Discovering Sickle Cell Therapies

Proteins TR2 and TR4 could help treat sickle cell disease

/ Author:  / Reviewed by: Joseph V. Madia, MD

(RxWiki News) For sickle cell disease patients, even everyday events can be difficult because of debilitating pain episodes and chronic organ damage.  A trigger for producing normal red blood cells could lead to a treatment.

Increasing expression of proteins TR2 and TR4 could help increase hemoglobin and reduce organ damage. Sickle cell disease is caused by abnormal hemoglobin, a protein inside red blood cells, that causes them to become crescent shaped.

"Talk to a hematologist about available treatments."

Dr. Andrew Campbell, lead author of the study, and a pediatrician and director of the Pediatric Comprehensive Sickle Cell Program at the University of Michigan Cancer Center, said that the majority of sickle cell disease patients are diagnosed early in childhood when adult hemoglobin usually replaces fetal hemoglobin.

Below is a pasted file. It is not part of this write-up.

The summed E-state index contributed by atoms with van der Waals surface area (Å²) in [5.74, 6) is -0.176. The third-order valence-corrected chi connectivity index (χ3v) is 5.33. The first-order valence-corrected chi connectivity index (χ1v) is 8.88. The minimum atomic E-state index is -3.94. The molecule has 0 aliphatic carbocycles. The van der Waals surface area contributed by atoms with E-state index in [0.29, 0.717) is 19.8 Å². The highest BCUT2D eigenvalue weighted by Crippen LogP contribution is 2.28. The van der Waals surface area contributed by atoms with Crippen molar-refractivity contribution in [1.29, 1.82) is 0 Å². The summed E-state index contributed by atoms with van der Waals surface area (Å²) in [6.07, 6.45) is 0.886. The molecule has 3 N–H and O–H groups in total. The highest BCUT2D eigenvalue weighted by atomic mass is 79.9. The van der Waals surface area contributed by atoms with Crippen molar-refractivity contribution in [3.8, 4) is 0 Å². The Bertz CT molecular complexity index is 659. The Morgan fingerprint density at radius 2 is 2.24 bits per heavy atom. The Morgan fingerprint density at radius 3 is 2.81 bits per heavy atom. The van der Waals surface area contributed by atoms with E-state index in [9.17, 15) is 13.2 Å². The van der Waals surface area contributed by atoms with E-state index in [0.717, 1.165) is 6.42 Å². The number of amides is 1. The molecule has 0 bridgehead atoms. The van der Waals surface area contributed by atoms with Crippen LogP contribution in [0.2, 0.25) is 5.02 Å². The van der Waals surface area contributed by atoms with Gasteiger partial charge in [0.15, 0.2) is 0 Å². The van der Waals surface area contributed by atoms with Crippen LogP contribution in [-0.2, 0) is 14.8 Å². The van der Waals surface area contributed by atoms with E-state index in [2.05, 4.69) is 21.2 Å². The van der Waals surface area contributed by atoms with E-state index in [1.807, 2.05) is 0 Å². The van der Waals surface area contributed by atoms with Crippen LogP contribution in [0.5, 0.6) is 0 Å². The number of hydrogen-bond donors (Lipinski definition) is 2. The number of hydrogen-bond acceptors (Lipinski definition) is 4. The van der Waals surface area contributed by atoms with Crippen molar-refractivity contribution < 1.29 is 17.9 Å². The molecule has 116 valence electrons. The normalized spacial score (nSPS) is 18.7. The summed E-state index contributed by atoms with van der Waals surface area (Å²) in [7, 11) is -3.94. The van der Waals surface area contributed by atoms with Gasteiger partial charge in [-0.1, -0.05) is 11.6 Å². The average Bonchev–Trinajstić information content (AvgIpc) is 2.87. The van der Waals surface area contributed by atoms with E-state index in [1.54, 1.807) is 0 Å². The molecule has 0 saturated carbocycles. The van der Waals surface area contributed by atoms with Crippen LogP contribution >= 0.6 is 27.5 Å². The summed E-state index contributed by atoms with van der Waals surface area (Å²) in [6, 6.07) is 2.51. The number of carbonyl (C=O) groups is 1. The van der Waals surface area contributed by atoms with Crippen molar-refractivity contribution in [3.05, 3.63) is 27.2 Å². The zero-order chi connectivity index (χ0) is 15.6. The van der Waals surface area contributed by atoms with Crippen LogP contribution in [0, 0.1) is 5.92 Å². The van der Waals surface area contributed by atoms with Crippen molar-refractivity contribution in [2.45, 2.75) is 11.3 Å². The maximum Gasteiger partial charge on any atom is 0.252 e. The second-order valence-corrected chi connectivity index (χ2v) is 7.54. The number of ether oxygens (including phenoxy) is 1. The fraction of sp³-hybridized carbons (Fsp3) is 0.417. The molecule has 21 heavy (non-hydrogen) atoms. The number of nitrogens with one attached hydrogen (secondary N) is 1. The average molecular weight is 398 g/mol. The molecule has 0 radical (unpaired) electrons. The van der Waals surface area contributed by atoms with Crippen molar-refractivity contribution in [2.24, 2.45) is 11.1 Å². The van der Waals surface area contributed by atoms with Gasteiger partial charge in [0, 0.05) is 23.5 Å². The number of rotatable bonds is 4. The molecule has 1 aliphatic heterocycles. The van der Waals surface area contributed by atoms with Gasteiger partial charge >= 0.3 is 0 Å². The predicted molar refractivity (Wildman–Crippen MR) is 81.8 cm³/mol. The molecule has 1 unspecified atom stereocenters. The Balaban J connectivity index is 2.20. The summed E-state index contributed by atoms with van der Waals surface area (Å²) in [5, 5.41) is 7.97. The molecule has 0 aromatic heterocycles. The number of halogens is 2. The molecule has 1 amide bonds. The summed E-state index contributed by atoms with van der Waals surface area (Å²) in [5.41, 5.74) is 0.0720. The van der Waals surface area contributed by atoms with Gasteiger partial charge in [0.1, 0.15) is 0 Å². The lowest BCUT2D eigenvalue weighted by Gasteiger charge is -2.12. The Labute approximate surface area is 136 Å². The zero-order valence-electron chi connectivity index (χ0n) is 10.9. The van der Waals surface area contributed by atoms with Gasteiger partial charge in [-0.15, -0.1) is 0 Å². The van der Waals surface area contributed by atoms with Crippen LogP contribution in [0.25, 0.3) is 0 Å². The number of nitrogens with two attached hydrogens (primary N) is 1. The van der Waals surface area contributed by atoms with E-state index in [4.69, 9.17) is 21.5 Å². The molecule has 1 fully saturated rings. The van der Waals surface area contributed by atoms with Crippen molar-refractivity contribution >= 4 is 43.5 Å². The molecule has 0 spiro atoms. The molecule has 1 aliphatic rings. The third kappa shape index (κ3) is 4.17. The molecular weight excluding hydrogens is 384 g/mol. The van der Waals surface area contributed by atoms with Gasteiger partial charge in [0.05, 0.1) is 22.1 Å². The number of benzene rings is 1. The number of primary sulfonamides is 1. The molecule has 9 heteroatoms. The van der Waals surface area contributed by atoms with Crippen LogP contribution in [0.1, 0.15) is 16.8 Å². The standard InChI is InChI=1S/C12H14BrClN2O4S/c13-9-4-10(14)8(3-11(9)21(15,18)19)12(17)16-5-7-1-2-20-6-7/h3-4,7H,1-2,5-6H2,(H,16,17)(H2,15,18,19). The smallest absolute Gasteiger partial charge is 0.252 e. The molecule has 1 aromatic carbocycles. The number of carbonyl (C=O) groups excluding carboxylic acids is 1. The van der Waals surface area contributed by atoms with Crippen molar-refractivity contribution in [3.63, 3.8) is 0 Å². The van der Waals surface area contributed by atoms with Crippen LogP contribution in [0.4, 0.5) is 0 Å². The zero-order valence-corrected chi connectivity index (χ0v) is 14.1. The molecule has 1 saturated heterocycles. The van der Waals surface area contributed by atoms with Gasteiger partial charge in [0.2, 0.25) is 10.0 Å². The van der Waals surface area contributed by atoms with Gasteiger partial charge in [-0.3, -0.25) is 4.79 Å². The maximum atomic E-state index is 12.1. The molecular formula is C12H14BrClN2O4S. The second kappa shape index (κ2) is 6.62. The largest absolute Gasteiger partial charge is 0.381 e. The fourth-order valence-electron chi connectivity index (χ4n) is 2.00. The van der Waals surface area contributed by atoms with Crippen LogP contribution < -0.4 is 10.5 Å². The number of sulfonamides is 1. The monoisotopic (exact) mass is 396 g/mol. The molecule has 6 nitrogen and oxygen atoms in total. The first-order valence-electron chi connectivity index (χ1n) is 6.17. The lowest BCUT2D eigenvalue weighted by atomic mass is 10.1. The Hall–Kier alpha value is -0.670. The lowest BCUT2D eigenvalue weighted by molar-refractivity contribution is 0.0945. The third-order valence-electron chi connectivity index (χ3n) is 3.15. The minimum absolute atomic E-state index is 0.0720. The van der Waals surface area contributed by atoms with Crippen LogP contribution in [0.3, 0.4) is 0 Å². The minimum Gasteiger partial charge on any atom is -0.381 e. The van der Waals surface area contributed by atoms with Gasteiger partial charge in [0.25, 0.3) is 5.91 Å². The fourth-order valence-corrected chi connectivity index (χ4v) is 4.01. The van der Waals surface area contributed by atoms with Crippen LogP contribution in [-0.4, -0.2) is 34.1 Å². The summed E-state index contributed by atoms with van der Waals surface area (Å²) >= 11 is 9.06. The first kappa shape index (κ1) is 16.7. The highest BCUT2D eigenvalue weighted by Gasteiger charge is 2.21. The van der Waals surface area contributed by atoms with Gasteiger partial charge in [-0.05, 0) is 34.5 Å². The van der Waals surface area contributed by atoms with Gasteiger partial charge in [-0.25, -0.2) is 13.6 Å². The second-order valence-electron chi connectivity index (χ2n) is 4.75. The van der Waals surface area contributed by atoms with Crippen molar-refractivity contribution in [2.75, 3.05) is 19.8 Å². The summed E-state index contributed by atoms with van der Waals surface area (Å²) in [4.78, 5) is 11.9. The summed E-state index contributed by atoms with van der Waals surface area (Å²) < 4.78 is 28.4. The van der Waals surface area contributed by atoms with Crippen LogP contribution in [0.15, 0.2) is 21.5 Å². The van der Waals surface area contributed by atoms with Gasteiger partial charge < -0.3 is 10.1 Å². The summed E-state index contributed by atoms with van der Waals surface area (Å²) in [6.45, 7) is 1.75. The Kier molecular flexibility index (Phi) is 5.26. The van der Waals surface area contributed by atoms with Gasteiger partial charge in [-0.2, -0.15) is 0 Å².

However, depending on the severity of the disease there may be a stronger level of fetal hemoglobin in red blood cells.

During the study in mice, researchers increased expression of proteins TR2 and TR4. They found that doing so more than doubled the level of fetal hemoglobin produced in sickle cell mice and reduced organ damage.

The average fetal hemoglobin was 7.6 percent in sickle cell mice, while mice treated with the proteins had an average fetal hemoglobin of 18.6 percent. Anemia and red blood cell turnover also improved with the treatments.

Clinical trials are still needed to determine whether the method would be helpful in treating human patients with sickle cell disease.

Dr. Campbell noted that hydroxyurea is U.S. Food and Drug Administration approved to increase fetal hemoglobin in sickle cell patients, and some patients respond well to it. However he expressed concern, particularly for children, because the long-term consequences of taking the drug remain unknown.

The research was recently published in the Proceedings of the National Academy of Sciences.

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Review Date: 
November 4, 2011
Last Updated:
November 5, 2011